Custom Modules

Last Updated: 2019-10-11

If you want to distribute a set of custom components, a good way to do it is to package them into a Module. In Piranha a module is really nothing more than a NuGet-package (or project if you're creating a module for your self) that supplies some extensions methods and registers a class implementing the Piranha.Extend.IModule interface.

Benefits

So what's the differences between creating a module over just building a package containing classes and other components.

Module Initialization

When App.Init() is called from Configure in Startup.cs all registered modules are initialized. If your code is dependent on other parts of the application being initialized, packaging it as a module ensures that your code is executed at the correct time, and not before the main Piranha App is ready.

Visual Module Information

Packaging your components as a module also renders it in the Module section in the manager, where your users can see the currently installed version and get a link to the current package version. You can also present information about the module and maybe link to your website for more documentation.

Creating The Module Project

You have two options when creating your module project. If you are going to embed view componets (Razor Pages, MVC Views etc) or static resources (CSS, Javascript) you should create your project as a Razor Class Library. This is a project that supports embedding these types of resources in an easy way.

If your module will only contains classes you can create it as a standard Class Library as you won't need the features of the Razor Class Library.

Also, starting from .NET Core 3.0 Razor Class Libraries will be dependent on having netcoreapp3.0 as TargetFramework, but a Library can of course target NetStandard, so it all depends if, and where you want to be able to reuse your code.

The IModule Interface

In order to be registered in the Piranha App, all modules need to have a class that implement the Piranha.Extend.IModule interface.

public interface IModule
{
    /// <summary>
    /// Get the author for this module
    /// </summary>
    string Author { get; }

    /// <summary>
    /// Get the name of the module
    /// </summary>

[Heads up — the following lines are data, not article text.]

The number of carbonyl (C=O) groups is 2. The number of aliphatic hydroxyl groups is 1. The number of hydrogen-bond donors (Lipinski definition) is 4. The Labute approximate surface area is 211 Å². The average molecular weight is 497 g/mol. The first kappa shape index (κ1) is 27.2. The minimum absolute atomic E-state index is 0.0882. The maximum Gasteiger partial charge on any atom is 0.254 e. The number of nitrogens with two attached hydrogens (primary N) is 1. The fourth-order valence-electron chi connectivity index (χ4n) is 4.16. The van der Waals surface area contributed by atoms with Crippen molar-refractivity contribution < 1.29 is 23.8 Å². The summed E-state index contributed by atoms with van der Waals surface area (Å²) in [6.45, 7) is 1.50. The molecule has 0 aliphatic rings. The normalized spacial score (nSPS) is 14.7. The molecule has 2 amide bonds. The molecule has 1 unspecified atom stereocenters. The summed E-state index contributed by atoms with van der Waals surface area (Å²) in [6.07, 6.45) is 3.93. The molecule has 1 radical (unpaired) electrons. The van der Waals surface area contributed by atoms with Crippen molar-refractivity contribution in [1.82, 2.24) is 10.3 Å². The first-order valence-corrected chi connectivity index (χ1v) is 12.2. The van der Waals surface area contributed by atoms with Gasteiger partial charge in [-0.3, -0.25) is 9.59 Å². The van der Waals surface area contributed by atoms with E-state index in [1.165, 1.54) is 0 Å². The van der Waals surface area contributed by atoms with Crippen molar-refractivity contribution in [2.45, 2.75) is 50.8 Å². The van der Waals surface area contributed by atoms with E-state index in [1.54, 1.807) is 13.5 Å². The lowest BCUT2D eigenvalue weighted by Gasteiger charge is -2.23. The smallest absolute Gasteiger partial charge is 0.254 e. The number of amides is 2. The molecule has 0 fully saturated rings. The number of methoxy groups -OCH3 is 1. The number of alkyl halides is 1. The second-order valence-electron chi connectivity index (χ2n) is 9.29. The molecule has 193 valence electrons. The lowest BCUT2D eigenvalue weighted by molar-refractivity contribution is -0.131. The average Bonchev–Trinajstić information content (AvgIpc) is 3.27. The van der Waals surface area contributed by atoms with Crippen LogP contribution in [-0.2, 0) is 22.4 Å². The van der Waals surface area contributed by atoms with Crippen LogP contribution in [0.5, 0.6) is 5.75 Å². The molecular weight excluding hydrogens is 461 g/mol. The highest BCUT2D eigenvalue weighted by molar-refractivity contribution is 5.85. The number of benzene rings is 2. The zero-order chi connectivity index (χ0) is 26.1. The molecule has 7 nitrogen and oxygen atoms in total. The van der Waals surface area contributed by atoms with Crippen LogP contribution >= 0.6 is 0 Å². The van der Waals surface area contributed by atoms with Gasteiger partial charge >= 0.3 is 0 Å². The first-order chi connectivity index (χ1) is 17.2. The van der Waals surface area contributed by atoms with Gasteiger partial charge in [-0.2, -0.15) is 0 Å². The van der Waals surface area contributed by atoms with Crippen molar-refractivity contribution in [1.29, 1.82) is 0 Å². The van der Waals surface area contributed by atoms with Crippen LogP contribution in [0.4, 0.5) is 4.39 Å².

string Name { get; }

    /// <summary>
    /// Get the module version
    /// </summary>
    string Version { get; }

    /// <summary>
    /// Get the module description
    /// </summary>
    string Description { get; }

    /// <summary>
    /// Get the package url for the module
    /// </summary>
    string PackageUrl { get; }

    /// <summary>
    /// Gets the logo url for the module.
    /// </summary>
    string IconUrl { get; }

    /// <summary>
    /// Initializes the module.
    /// </summary>
    void Init();
}

As you can see, all of the Properties that needs to implemented has to do with how the module is presented in the manager interface. The Init() method is where you take care of the actual initialization of your module.

As the Init() method is called from App.Init() in the Configure method you need to make sure that module is registered before this. The best place to do it is from an extension method in ConfigureServices().

Example

As an example, let's say we'd like to create a module containing a single block and a Vue component to render it in the manager. This is what the code could look like for initializing the module. The entire source code for this example is available in our main GitHub repo at:

https://github.com/PiranhaCMS/piranha.core/tree/master/examples/SimpleModule

Module.cs

using Piranha;
using Piranha.Extend;

namespace SimpleModule
{
/// <summary>
/// The identity module.
/// </summary>
public class Module : IModule
{
/// <summary>
/// Gets the Author
/// </summary>
public string Author => "Test Author";

/// <summary>
/// Gets the Name
/// </summary>
public string Name => "SimpleModule";

/// <summary>
/// Gets the Version
/// </summary>
public string Version => Piranha.Utils
.GetAssemblyVersion(GetType().Assembly);

/// <summary>
/// Gets the description
/// </summary>
public string Description => "Simple Module";

/// <summary>
/// Gets the package url.
/// </summary>
public string PackageUrl => "https://www.nuget.org/packages/SimpleModule";

/// <summary>
/// Gets the icon url.
/// </summary>
public string IconUrl => "http://piranhacms.org/assets/twitter-shield.png";

/// <summary>
/// Initializes the module.
/// </summary>
public void Init()
{
App.Blocks.Register<Blocks.HeaderBlock>();
}
}
}

SimpleModuleExtensions.cs

using Microsoft.AspNetCore.Builder;
using Microsoft.Extensions.DependencyInjection;
using Microsoft.Extensions.FileProviders;
using Piranha;
using SimpleModule;

public static class SimpleModuleExtensions
{
public static IServiceCollection AddSimpleModule(this IServiceCollection services)
{
App.Modules.Register<Module>();

return services;
}

public static IApplicationBuilder UseSimpleModule(this IApplicationBuilder builder)
{
// Manager resources
App.Modules.Get<Piranha.Manager.Module>().Scripts
.Add("~/manager/simplemodule/js/header-block.js");

// Add the embedded resources
return builder.UseStaticFiles(new StaticFileOptions
{
FileProvider = new EmbeddedFileProvider(typeof(SimpleModuleExtensions).Assembly,
"SimpleModule.assets.dist"),
RequestPath = "/manager/simplemodule"
});
}
}

Using The Module

To use the module in our application all we have to do is to call the extensions methods in the correct place in our Startup.cs.

Startup.cs

public void ConfigureServices(IServiceCollection services)
{
...

services.AddSimpleModule();

...
}

public void Configure(IApplicationBuilder app, IHostingEnvironment env, IApi api)
{
...

app.UseSimpleModule();

...
}